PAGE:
[Date Prev][Date Next][Thread Prev][Thread Next][Date Index][Thread Index][Subject Index][Author Index]
Re: Blood pressure in Sauropoda
On Mon, Dec 31, 2001 at 05:04:52PM -0800, Tracy L. Ford scripsit:
Middle bit is email@example.com:
> On Mon, Dec 31, 2001 at 12:14:07PM -0800, Tracy L. Ford scripsit:
> [sauropod necks]
>> > I wanted to check and see if they were right. I used Gilmore?s Apatosaurus
>> > monograph and drew each individual cervical and lined it up with the next,
>> > and guess what, the front of the neck turns DOWN!!! So they are right. Just
>> > because WE perceive something as being wrong, doesn?t mean it was. We see a
>> > long neck and automatically think the animal HAD to be eating from a high
>> > tree, not so.
>> If you're a sauropod who rears up and braces your forefeet on the
>> metasequoia to get at the high leaves, what do you want your neck to
>> curve like?
> Simple, you DON"T rear up! Rearing sauropods IMHO is a myth.
Those are _really big_ neural spines; rather larger than needed for
suspension-bridge style supports.
> Too much strain. I was talking to someone earlier this year and he was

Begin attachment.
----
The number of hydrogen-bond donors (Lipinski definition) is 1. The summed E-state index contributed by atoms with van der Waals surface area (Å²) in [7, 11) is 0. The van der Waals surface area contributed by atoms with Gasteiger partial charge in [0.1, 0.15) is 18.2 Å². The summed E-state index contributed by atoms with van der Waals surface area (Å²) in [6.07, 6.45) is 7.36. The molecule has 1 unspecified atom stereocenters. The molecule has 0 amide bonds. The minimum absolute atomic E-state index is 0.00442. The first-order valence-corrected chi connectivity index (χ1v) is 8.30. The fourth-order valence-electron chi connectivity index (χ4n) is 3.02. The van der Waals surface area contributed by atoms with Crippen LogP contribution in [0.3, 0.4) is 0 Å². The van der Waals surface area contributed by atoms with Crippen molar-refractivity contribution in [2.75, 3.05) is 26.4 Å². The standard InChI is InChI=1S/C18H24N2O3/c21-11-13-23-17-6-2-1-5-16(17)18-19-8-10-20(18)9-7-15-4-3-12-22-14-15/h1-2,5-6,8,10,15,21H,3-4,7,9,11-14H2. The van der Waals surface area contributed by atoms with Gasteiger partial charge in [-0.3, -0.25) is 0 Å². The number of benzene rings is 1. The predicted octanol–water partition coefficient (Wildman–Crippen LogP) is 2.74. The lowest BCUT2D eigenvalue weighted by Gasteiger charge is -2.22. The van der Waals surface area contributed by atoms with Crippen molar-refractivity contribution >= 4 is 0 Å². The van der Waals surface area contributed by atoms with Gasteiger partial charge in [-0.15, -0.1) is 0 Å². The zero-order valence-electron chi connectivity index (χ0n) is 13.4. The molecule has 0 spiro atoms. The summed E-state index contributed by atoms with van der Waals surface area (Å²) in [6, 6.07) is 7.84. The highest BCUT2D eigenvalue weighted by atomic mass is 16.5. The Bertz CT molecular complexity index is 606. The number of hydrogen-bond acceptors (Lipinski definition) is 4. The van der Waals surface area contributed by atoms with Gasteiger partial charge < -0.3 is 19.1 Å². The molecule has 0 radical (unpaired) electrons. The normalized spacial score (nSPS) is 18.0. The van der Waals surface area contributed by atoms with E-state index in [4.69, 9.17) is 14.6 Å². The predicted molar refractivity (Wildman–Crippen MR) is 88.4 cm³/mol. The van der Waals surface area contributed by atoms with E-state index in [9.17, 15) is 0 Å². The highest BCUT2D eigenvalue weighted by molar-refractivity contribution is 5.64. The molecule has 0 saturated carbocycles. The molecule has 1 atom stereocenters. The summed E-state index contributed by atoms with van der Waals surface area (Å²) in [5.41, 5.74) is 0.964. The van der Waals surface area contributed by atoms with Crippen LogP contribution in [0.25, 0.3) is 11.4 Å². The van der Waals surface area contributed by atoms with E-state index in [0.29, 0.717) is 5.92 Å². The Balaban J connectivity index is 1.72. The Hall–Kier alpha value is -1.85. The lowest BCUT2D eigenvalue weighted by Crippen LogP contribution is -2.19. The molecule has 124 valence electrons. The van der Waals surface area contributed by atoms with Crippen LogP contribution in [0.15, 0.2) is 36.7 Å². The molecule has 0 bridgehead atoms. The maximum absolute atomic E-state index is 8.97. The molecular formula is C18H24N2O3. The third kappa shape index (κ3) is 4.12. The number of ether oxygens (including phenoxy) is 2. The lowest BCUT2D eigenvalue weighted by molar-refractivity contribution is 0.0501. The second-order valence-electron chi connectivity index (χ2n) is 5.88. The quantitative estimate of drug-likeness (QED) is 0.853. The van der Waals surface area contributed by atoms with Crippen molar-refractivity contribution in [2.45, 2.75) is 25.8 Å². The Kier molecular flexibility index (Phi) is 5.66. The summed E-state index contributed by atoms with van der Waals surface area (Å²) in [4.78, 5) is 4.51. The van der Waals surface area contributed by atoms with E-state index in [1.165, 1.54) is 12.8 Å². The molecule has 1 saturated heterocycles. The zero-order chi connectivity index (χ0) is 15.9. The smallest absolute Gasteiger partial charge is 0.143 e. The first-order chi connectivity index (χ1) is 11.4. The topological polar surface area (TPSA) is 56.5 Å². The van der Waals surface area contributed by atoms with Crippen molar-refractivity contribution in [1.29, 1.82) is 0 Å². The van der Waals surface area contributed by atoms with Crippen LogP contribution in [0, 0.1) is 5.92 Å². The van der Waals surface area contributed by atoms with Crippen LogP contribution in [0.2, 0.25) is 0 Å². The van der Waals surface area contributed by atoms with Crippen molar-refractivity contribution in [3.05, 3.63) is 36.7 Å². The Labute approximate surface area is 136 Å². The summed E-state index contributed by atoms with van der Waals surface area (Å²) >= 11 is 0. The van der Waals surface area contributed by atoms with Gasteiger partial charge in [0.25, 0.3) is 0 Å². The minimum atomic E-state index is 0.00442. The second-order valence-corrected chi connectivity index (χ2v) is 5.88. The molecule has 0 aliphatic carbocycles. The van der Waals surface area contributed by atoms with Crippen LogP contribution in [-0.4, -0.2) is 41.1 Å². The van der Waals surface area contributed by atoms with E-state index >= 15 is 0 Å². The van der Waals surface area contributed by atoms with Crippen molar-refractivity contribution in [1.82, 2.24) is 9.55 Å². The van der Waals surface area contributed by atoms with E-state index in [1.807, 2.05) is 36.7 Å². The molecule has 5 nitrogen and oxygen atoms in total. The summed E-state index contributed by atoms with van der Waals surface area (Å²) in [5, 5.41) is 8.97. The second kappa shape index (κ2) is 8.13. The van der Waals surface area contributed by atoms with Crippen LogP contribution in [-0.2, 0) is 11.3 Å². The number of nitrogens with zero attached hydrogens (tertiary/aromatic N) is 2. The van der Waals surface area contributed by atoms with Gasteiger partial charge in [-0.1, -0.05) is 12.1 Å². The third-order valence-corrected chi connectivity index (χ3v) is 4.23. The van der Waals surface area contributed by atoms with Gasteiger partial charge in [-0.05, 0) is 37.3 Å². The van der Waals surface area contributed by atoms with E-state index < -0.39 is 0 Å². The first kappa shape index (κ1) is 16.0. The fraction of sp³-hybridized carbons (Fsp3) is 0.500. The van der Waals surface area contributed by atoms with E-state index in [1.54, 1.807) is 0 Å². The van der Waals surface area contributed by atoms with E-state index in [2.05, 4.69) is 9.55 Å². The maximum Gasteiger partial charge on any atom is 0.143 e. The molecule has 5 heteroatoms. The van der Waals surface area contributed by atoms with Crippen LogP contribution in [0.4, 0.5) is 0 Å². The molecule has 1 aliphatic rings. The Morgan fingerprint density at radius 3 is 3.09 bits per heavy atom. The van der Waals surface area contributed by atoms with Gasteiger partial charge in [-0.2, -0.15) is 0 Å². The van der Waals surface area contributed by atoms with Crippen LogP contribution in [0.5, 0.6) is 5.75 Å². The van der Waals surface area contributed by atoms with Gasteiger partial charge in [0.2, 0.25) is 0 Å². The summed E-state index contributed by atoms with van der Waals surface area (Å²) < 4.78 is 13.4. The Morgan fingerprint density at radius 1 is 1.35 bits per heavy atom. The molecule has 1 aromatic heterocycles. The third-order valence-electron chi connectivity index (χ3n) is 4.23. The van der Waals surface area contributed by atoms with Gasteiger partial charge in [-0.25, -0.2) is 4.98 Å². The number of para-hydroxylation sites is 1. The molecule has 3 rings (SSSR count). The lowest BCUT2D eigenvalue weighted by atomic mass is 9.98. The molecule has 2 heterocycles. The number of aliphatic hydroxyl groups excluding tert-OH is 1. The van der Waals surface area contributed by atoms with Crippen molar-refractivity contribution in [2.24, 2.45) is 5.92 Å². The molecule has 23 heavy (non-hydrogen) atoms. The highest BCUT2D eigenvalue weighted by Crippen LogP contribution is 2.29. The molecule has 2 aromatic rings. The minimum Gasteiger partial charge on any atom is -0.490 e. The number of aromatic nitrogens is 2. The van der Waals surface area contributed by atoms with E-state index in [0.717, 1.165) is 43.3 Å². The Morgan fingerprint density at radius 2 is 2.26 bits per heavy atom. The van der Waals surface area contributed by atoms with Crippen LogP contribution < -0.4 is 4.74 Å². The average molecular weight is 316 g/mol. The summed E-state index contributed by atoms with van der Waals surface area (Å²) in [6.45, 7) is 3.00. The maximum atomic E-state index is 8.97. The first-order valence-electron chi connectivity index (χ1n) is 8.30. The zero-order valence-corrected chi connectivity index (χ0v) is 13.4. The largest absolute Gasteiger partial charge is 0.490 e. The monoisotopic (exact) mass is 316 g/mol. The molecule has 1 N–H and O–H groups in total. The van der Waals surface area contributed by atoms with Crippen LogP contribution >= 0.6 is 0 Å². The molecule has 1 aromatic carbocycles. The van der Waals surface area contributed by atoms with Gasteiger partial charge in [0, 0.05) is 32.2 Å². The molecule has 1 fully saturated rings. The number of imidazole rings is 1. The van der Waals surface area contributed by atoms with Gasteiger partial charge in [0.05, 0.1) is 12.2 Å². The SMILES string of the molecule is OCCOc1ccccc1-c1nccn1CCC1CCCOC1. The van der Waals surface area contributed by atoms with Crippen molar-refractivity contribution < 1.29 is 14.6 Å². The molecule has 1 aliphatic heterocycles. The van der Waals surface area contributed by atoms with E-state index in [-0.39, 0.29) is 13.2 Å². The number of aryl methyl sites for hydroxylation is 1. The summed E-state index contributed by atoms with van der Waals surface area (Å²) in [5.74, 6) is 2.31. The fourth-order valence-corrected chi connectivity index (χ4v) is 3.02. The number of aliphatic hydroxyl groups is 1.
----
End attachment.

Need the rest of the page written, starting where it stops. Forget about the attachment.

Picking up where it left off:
> telling me about an engineer/ amateur paleontologist (who doesn't get
> much respect in the paleo world because he doesn't have a Phd, kind of
> like me :) ), any who, he was working on this problem and said that
> sauropods would break their femur if they did. A local zoo had an
> elephant break its femur when it reared up, and he told them exactly
> where it happened on the femur!
Tail bracing and possibly forelimb bracing taken into account?
I don't think they all did; it seems plausible for some species, though.
> Another problem is the neck; it's in the way if it leaned on the
> trunk. Take a toy sauropod and place the nose to the tree, rear it up
> then look at the distance between the two. The sauropod would have to
> WALK bipedally (which they just may have, like a theropod, not reared
> up) to lean up against the tree.
It would just have to walk _past_ the tree a little, and then bend a bit
before rearing; not insurmountable.
> Why have a long neck and short legs, why not have a shorter neck and
> longer legs?
The long neck is way cheaper than long legs?
> It's the conception that it has a long neck so it has to eat from treetops!
> No other explanation! Right...
The combine-harvester explanation is probably *also* correct.
We know for sure that sauropods had different feeding strategies, fairly
sharply different ones, because otherwise explaining why so many species
of multi-ton herbivore were in the same environment is a real
headscratcher. My own view is that sauropods very likely had feeding
strategies that no one has begun to imagine yet, and probably won't be
able to without really careful reconstruction of the paleoenvironment.
firstname.lastname@example.org | Hige sceal þe heardra, heorte þe cenre,
| mod sceal þe mare þe ure maegen lytlað.
| -- Beorhtwold, "The Battle of Maldon"